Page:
We follow this lane for a while now, with the going remaining easy and quite flat, with small cottages every now and again along the lane side.

After while we reach a junction with a minor road – a key landmark is the whitewashed house directly ahead. We turn right here following the sign for Side Farm and Boredale Hause. This takes us to a gate where we head onto the base of the Fells and after a brief climb, we meet a T junction in the path – we go left here. The path on the right goes to Boredale Hause – we do go there eventually -but much later in the walk, so don’t be tempted by it at this early stage.

The path continues North for a good while now – with intermittent views across Ullswater on the left, and the steep fellside slopes to the right.

We have been walking on fairly flat paths so far, but ahead of we eventually see a saddle shape formed by Silver Crag (on the left) and Birk Fell (on the right). We start to climb here and head for the pass between the two high points where a great view up Ullswater toward Pooley Bridge opens up. This is a good place to take a break and enjoy the view before we start the steep climbs that lie ahead.

The path continues down the far side of the saddle shaped gap as if heading to the lakeside, but before we get that far, our path meets the Ullswater Way, which came around the other side of Silver Crag. When we meet this popular route, we head right and follow it through woodland heading generally Northwest.

The Ullswater Way, as the name suggests follows the side of the lake, although the steep sides and dense woodland in this part of the valley mean that it is not always visible. In places the path reaches clearings in the trees and we get great views of the lake – each looking different to the previous one, and at other times, we enjoy stretches where the path nears the water and there are no trees, and in these places this really is a lakeside walk.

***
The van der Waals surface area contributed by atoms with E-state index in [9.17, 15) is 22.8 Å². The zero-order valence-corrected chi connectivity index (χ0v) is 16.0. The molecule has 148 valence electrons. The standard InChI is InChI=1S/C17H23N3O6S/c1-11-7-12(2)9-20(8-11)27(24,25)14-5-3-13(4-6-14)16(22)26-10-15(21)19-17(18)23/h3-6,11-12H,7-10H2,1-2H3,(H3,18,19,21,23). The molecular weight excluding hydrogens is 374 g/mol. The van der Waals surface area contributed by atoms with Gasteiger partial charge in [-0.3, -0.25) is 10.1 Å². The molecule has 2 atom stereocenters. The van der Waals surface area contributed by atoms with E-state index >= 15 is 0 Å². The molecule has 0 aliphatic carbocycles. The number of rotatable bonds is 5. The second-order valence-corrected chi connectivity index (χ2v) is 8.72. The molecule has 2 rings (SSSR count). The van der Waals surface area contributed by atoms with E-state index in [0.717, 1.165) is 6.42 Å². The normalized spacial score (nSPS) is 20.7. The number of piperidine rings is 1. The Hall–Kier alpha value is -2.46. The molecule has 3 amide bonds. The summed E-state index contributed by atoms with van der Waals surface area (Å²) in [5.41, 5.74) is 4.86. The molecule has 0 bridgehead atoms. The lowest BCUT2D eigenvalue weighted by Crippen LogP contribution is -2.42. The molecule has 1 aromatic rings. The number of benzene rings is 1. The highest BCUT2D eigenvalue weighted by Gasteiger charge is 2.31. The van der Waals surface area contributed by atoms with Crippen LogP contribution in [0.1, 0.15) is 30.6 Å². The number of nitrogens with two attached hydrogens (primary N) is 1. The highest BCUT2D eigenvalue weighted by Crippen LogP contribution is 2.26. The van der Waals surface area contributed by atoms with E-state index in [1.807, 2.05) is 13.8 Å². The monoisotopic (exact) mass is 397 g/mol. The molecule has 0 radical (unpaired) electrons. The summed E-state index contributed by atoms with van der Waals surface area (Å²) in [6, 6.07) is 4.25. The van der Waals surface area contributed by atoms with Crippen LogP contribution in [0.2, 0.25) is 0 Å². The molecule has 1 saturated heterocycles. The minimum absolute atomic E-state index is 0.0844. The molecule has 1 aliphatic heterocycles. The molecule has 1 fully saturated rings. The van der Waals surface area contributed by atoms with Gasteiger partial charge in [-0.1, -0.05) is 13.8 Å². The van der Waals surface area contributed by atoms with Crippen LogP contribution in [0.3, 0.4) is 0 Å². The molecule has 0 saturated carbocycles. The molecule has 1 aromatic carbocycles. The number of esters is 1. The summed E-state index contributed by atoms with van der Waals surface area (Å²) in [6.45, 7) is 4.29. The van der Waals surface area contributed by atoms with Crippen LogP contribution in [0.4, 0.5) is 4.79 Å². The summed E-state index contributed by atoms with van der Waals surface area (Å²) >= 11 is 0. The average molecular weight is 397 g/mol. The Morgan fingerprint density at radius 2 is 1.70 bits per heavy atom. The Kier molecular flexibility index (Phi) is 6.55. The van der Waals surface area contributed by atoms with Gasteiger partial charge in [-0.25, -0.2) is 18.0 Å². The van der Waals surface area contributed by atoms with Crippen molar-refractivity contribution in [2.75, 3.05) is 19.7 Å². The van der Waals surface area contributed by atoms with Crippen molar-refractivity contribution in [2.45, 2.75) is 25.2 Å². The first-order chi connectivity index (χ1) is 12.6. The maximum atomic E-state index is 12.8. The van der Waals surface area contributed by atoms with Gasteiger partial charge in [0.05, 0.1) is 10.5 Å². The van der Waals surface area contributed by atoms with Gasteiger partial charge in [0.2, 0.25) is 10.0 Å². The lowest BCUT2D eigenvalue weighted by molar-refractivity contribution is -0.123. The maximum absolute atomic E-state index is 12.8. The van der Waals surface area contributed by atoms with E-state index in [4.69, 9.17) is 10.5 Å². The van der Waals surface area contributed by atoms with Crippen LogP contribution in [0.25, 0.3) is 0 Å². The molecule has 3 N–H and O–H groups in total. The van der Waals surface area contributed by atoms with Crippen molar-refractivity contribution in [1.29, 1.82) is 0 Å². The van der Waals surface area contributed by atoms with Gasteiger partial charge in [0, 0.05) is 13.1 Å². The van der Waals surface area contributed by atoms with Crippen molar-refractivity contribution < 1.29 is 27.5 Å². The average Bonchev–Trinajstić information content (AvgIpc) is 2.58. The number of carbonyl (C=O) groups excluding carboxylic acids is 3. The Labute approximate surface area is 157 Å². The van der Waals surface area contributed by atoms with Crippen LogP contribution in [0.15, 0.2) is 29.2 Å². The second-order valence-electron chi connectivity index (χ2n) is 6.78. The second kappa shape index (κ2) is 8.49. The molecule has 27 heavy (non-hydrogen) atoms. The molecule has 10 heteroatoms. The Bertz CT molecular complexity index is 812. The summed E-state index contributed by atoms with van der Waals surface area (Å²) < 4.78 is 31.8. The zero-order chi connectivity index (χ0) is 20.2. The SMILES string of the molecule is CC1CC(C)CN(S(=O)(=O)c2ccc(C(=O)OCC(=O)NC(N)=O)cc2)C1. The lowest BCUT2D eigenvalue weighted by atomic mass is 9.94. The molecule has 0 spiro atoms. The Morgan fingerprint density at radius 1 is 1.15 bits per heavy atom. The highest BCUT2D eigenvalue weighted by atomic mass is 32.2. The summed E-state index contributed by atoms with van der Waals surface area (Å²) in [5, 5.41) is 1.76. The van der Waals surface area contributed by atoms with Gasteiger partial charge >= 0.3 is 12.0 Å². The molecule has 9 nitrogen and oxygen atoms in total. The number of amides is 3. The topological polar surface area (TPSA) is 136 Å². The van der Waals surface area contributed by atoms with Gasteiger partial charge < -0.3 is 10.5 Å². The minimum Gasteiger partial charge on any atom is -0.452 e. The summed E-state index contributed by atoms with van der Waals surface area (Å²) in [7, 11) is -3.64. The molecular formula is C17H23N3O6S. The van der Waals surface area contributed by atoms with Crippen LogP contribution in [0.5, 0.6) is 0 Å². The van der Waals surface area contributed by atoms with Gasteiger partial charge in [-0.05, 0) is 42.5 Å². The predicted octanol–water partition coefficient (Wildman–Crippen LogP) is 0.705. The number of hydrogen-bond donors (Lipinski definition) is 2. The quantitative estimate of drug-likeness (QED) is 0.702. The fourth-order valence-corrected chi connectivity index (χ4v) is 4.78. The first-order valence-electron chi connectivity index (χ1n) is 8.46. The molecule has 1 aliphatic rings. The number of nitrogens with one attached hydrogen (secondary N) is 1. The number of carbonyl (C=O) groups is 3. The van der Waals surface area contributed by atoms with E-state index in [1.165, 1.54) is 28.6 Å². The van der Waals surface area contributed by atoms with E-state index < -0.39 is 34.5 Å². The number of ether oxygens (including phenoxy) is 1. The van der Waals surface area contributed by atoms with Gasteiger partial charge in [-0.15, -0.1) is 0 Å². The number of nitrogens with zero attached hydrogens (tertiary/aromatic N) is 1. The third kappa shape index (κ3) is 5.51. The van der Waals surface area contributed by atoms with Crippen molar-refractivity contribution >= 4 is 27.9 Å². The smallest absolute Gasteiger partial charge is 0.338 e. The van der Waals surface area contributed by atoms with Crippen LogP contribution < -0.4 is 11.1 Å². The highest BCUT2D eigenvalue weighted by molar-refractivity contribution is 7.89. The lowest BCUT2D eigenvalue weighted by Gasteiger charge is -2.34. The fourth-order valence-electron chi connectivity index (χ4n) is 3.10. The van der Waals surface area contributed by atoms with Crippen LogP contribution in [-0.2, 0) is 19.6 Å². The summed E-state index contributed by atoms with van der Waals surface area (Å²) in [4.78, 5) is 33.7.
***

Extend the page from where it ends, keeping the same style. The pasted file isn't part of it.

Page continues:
The Ullswater Way eventually bends round to the right, and we start to head inland, to cross a footbridge over Scalehow Beck. Over to our right at this point is Scalehow Force, a waterfall that is impressive when in full flow, but easy to miss during prolonged dry spells.

The bridge and Scalehow force are important landmarks for us, because soon after we cross the bridge, we need to pick up a path on the right which heads back at quite a sharp angle to climb steeply up to High Knott. The continuing Ullswater Way is more heavily used, so the path is easy to miss. If you find your path ending at a minor road you have gone slightly too far, so backtrack and try again.


This is the point in the walk where the steep climbing begins. We are now heading Southwest to follow the course of Scalehow Beck toward High Knott, a rocky outcrop with great views of the lake and where you may wish to take a short break.

Continuing on, the path bears left so that we are heading South and climbing steeply to a disused quarry building at High Dodd.

 As we move beyond the old quarry, we have good views of Place Fell – the peak over to our right.

This is our next target, but we need to follow the path around High Dodd for a little while until we meet the path heading up Place Fell. When we find this path, we head sharp right and begin the ascent of the Fell.